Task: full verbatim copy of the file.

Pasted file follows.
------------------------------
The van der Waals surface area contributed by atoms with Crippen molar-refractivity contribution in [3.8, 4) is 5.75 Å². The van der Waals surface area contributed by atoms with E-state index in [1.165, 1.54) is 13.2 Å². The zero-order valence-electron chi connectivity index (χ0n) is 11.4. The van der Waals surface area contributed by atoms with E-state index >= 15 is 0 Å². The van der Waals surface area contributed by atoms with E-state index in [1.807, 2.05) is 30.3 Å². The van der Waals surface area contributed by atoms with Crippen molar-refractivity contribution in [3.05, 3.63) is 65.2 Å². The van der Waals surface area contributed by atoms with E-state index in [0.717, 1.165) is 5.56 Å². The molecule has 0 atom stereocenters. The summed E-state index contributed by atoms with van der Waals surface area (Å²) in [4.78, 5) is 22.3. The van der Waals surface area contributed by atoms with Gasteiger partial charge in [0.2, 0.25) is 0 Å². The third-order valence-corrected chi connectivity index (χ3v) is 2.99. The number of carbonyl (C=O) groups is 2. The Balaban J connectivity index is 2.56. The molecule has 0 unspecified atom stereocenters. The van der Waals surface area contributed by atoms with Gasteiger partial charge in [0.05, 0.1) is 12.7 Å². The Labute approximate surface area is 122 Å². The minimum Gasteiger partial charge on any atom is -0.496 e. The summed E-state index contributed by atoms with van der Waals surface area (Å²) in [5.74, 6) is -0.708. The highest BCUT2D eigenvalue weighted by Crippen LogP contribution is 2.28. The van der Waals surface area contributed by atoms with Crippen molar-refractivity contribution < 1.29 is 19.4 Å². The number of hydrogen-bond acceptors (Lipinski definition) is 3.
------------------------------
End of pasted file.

The van der Waals surface area contributed by atoms with Crippen molar-refractivity contribution in [3.8, 4) is 5.75 Å². The van der Waals surface area contributed by atoms with E-state index in [1.165, 1.54) is 13.2 Å². The zero-order valence-electron chi connectivity index (χ0n) is 11.4. The van der Waals surface area contributed by atoms with E-state index >= 15 is 0 Å². The van der Waals surface area contributed by atoms with E-state index in [1.807, 2.05) is 30.3 Å². The van der Waals surface area contributed by atoms with Crippen molar-refractivity contribution in [3.05, 3.63) is 65.2 Å². The van der Waals surface area contributed by atoms with E-state index in [0.717, 1.165) is 5.56 Å². The molecule has 0 atom stereocenters. The summed E-state index contributed by atoms with van der Waals surface area (Å²) in [4.78, 5) is 22.3. The van der Waals surface area contributed by atoms with Gasteiger partial charge in [0.2, 0.25) is 0 Å². The third-order valence-corrected chi connectivity index (χ3v) is 2.99. The number of carbonyl (C=O) groups is 2. The Balaban J connectivity index is 2.56. The molecule has 0 unspecified atom stereocenters. The van der Waals surface area contributed by atoms with Gasteiger partial charge in [0.05, 0.1) is 12.7 Å². The Labute approximate surface area is 122 Å². The minimum Gasteiger partial charge on any atom is -0.496 e. The summed E-state index contributed by atoms with van der Waals surface area (Å²) in [5.74, 6) is -0.708. The highest BCUT2D eigenvalue weighted by Crippen LogP contribution is 2.28. The van der Waals surface area contributed by atoms with Crippen molar-refractivity contribution < 1.29 is 19.4 Å². The number of hydrogen-bond acceptors (Lipinski definition) is 3.